DETAILED DESCRIPTION Referring now to the drawings, and particularly to FIG. 1 thereof, there is shown a golf practicing apparatus 20 incorporating the present invention. The golf practicing apparatus 20 comprises a platform 22 which preferably is of suitable size and construction to support a golfer. A target 24 is mounted in the platform 22 and is normally positioned for impact by a conventional golf club that has been driven by a golfer standing on the platform 22. Following such an impact, distance information, hook-slice information and push-pull information concerning the practice golf shot is indicated on a display panel 26. The golf practicing apparatus 20 may also be provided with a conventional coin box 28, whereby money must be paid before the golf practicing apparatus 20 can be operated. It will be appreciated, however, that the coin box 28 may be replaced with a conventional on-off switch, if desired.

The display panel 26 of the golf practicing apparatus 20 is shown in greater detail in FIG. 2. The display panel 26 includes a distance scale 30 comprising a series of individual segments 32. A lamp is positioned behind each segment 32, and selected lamps are actuated following impact of the target 24 by a golf club to indicate the distance that a conventional golf ball would have traveled in response to an identical impact. The

display panel 26 further includes a hook scale 34, a slice scale 36, a push scale 38, and a pull scale 40. Each of the scale 34-40 includes three segments 42, and an individual lamp is positioned behind each segment 42. Following the impact of a golf club with the target 24, one or more of the segments 42 of one or more of the scales 34-40 may be illuminated to indicate the extent to which a real golf ball would have been hooked or sliced in response to an identical impact, and/or the extent to which the practice golf shot was pushed or pulled.

The assembly sequence of the golf practicing apparatus 20 is illustrated in FIG. 3. Initially, a frame 44, a plurality of stringers 46, and a bottom 48 are assembled to form a base 50. The display panel 26 comprises a plate 52 which receives a lamp harness 54, and a cover 56 which is mounted on the plate 52. Similarly, the target 24 comprises a pivot assembly 58 which is mounted on a yoke 60, and a housing 62 which receives the yoke 60. Thereafter, the display panel 26 and the target 24 are mounted in the base 50 and are combined with the coin box 28, a plurality of electronic circuit cards 64 and a power supply 66. The golf practicing apparatus 20 is completed by joining a steel plate 68 and a rubber pad 70 to a top 72, mounting a strip of artificial grass 74 on the top 72 to form a cover assembly 76, and then mounting the cover assembly 76 on the base 50 to complete the platform 22.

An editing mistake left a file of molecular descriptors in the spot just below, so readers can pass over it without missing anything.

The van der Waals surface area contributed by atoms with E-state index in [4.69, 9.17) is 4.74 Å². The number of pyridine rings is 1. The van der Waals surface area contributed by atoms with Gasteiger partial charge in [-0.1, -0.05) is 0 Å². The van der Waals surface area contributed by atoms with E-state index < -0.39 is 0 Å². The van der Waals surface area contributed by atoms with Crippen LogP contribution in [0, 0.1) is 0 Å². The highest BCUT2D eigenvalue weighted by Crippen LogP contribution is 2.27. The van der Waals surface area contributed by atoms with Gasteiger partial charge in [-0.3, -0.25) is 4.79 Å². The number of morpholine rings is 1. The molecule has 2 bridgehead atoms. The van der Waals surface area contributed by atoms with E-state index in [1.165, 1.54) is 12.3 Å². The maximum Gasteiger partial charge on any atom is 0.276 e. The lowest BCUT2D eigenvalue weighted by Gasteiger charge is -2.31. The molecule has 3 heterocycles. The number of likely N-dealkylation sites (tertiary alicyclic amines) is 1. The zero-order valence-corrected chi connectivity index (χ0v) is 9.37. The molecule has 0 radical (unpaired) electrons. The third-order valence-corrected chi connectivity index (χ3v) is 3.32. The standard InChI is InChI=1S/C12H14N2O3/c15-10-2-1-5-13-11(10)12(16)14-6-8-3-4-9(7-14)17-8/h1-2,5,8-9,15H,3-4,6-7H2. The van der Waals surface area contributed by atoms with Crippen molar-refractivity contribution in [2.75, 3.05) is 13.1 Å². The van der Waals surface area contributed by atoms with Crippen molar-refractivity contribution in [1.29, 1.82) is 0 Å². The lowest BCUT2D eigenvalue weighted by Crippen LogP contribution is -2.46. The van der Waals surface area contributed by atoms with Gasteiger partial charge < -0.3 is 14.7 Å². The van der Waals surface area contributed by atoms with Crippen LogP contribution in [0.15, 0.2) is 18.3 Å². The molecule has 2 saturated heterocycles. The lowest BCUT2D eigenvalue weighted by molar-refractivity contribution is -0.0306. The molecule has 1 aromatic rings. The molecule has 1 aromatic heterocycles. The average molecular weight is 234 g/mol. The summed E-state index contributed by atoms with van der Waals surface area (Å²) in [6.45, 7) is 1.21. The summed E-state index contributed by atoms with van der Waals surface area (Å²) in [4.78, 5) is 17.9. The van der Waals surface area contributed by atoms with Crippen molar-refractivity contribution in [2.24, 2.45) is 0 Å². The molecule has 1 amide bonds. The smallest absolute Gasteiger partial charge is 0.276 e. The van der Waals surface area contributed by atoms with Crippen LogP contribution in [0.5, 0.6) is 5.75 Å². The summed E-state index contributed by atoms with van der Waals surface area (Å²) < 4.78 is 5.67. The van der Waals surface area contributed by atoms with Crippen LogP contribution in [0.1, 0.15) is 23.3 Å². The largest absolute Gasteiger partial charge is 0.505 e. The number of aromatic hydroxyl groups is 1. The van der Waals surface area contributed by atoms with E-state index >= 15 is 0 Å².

The structural details of the target 24 of the golf practicing apparatus 20 are illustrated in FIGS. 4 through 8. Referring particularly to FIG. 4, the pivot assembly 58 of the target 24 comprises a simulated golf ball 78 and a stem 80 which extends from the simulated golf ball 78 to a pair of bearings 82. The simulated golf ball 78 and the stem 80 comprise a length of wire rope 84 having a pair of steel plugs 86 swaged to its opposite ends, and a cover 88 which may be formed from polyurethane, or the like. The bearings 82 are mounted in a cross shaft 90 and support the simulated golf ball 78 and the stem 80 for free rotation about a first axis 92 extending axially through the simulated golf ball 78 and the stem 80, and through the pivot point 94.

As is best shown in FIGS. 4 and 6, the cross shaft 90 is supported in the yoke 60 by a pair of bearings 96. The bearings 96 permit rotation of the simulated golf ball 78, the stem 80, the bearings 82 and the cross shaft 90 about a second axis 98 which extends through the pivot point 94 and perpendicular to the first axis 92. A spring 100 is connected between the cross shaft 90 and the yoke 60 and functions to provide a restoring force which returns the target to a position illustrated in FIG. 1 following impact of the target by a golf club.

Referring now specifically to FIG. 6, the yoke 60 comprises a U-shaped member 102 which supports the bearings 96, and a cylindrical shaft 104 which supports the U-shaped member 102. The housing 62 is supported'between two of the stringers 46 of the base 50 and includes a mounting block 106. The mounting block 106 receives the shaft 104 and supports the yoke 60, the bearings 96, the cross shaft 90, the bearings 82, the stem 80, and the simulated golf ball 78 for rotation about a third axis 108 which extends through the pivot point 94 perpendicular to the second axis 98, and in the plane of the first axis 92.

From the foregoing, it will be understood that the target 24 of the golf practicing apparatus 20 comprises a simulated golf ball mounted for rotation about first,